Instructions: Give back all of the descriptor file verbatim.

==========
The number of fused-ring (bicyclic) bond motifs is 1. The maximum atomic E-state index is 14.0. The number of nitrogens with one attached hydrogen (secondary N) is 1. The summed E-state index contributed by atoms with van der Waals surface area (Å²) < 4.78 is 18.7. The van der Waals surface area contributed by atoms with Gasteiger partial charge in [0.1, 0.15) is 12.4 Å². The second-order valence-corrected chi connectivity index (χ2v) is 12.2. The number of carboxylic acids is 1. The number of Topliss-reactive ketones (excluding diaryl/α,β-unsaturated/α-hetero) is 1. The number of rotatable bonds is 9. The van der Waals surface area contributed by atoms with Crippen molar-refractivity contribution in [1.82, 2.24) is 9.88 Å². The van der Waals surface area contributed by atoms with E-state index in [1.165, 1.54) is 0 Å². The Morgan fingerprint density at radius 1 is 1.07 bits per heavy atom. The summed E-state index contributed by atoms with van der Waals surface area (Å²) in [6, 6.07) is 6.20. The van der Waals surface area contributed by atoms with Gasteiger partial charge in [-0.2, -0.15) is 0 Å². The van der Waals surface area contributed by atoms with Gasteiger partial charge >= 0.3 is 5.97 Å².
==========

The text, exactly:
The number of fused-ring (bicyclic) bond motifs is 1. The maximum atomic E-state index is 14.0. The number of nitrogens with one attached hydrogen (secondary N) is 1. The summed E-state index contributed by atoms with van der Waals surface area (Å²) < 4.78 is 18.7. The van der Waals surface area contributed by atoms with Gasteiger partial charge in [0.1, 0.15) is 12.4 Å². The second-order valence-corrected chi connectivity index (χ2v) is 12.2. The number of carboxylic acids is 1. The number of Topliss-reactive ketones (excluding diaryl/α,β-unsaturated/α-hetero) is 1. The number of rotatable bonds is 9. The van der Waals surface area contributed by atoms with Crippen molar-refractivity contribution in [1.82, 2.24) is 9.88 Å². The van der Waals surface area contributed by atoms with E-state index in [1.165, 1.54) is 0 Å². The Morgan fingerprint density at radius 1 is 1.07 bits per heavy atom. The summed E-state index contributed by atoms with van der Waals surface area (Å²) in [6, 6.07) is 6.20. The van der Waals surface area contributed by atoms with Gasteiger partial charge in [-0.2, -0.15) is 0 Å². The van der Waals surface area contributed by atoms with Gasteiger partial charge >= 0.3 is 5.97 Å².